Helen had the idea of putting Clara in different situations, and I absolutely loved it. It was tricky taking Clara away from the North Pole because I wanted to make sure there weren’t many Christmas references and that the focus was on Easter. It was so much fun creating a new world with trains in trees and giant rabbits. I was thrilled that Catherine Coe continued as editor because she’s brilliant at getting me to think differently. It was a challenge, but the reader response has been fantastic.


Post-publication, what are your reflections about having a seasonal debut and do you have any advice for debut writers who may be keen on writing a seasonal story?

I would say always write the story that you need to write. It’s great to be aware of the market, but ultimately, it’s you that will be working on the story for endless hours, and it’s important that you enjoy the process. Helen guides me on what to stay away from writing-wise, but she always says to write the story that you’re excited to write, and I think that’s excellent advice.

Thanks, Bonnie!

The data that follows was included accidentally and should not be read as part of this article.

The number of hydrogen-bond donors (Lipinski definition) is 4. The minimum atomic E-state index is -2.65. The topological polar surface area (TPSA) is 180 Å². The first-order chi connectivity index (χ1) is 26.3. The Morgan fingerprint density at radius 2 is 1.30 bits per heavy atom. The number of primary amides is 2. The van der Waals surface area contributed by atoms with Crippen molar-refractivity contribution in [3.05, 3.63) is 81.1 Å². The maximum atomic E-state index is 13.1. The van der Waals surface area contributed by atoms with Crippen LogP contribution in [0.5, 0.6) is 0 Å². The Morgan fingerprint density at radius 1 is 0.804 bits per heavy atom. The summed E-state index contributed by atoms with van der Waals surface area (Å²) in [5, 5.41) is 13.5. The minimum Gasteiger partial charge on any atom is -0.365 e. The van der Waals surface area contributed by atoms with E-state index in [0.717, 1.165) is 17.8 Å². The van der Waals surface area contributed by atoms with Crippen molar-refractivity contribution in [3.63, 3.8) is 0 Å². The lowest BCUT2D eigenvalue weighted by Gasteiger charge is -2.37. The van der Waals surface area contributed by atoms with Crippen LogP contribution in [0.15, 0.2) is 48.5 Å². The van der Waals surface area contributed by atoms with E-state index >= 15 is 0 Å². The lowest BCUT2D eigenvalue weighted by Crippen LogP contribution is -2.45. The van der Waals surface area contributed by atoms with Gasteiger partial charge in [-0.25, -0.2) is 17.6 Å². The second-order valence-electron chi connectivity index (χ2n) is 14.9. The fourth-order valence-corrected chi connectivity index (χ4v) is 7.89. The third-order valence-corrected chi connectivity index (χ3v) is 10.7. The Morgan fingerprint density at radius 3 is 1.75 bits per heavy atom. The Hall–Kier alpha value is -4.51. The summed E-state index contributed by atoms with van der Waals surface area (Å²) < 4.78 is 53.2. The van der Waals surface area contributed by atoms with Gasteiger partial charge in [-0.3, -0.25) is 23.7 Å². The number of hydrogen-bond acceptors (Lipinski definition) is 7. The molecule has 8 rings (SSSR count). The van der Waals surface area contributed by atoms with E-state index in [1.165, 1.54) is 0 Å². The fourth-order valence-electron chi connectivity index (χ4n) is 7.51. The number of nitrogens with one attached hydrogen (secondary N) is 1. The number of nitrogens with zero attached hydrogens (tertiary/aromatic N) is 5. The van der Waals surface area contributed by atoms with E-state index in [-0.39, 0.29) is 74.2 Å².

It appears then, that authors need to weigh up the balance between writing what they love against giving industry professionals the excuse to say no. Seasonal stories may be a harder sell but, as Bonnie's experience proves, it's certainly not impossible to secure a deal. If a writer can turn their passion for a particular subject into a brilliant story, then surely it has every chance of being snapped up? Whatever you decide to write — enjoy it. Merry Christmas!

*Header Image: Clara Claus Saves Christmas by Bonnie Bridgman, illustrated by Louise Forshaw, published by Tiny Tree
Author image courtesy of Bonnie Bridgman


Tracy Curran is Production Editor for Words & Pictures and author of Pumpkin's Fairytale, illustrated by Wayne Oram and published by Final Chapter. She writes picture books, chapter books and lower middle-grade and runs a children's book review blog, The Breadcrumb Forest